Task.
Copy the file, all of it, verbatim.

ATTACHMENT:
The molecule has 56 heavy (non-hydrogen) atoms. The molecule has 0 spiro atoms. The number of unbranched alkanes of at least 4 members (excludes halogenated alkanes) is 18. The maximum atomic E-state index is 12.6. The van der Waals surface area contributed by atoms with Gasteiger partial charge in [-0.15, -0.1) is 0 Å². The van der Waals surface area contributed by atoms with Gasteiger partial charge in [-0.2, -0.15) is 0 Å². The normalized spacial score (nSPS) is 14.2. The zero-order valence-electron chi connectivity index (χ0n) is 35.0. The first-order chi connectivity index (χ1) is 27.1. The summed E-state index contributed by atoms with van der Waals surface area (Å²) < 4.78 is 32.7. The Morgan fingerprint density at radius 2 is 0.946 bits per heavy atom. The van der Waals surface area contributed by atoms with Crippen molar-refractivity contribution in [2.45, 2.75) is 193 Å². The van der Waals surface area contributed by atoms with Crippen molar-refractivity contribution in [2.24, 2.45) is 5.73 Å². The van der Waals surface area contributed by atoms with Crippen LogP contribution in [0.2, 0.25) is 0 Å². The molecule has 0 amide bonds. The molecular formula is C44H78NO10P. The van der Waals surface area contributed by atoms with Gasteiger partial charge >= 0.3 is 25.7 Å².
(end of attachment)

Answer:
The molecule has 56 heavy (non-hydrogen) atoms. The molecule has 0 spiro atoms. The number of unbranched alkanes of at least 4 members (excludes halogenated alkanes) is 18. The maximum atomic E-state index is 12.6. The van der Waals surface area contributed by atoms with Gasteiger partial charge in [-0.15, -0.1) is 0 Å². The van der Waals surface area contributed by atoms with Gasteiger partial charge in [-0.2, -0.15) is 0 Å². The normalized spacial score (nSPS) is 14.2. The zero-order valence-electron chi connectivity index (χ0n) is 35.0. The first-order chi connectivity index (χ1) is 27.1. The summed E-state index contributed by atoms with van der Waals surface area (Å²) < 4.78 is 32.7. The Morgan fingerprint density at radius 2 is 0.946 bits per heavy atom. The van der Waals surface area contributed by atoms with Crippen molar-refractivity contribution in [2.45, 2.75) is 193 Å². The van der Waals surface area contributed by atoms with Crippen molar-refractivity contribution in [2.24, 2.45) is 5.73 Å². The van der Waals surface area contributed by atoms with Crippen LogP contribution in [0.2, 0.25) is 0 Å². The molecule has 0 amide bonds. The molecular formula is C44H78NO10P. The van der Waals surface area contributed by atoms with Gasteiger partial charge >= 0.3 is 25.7 Å².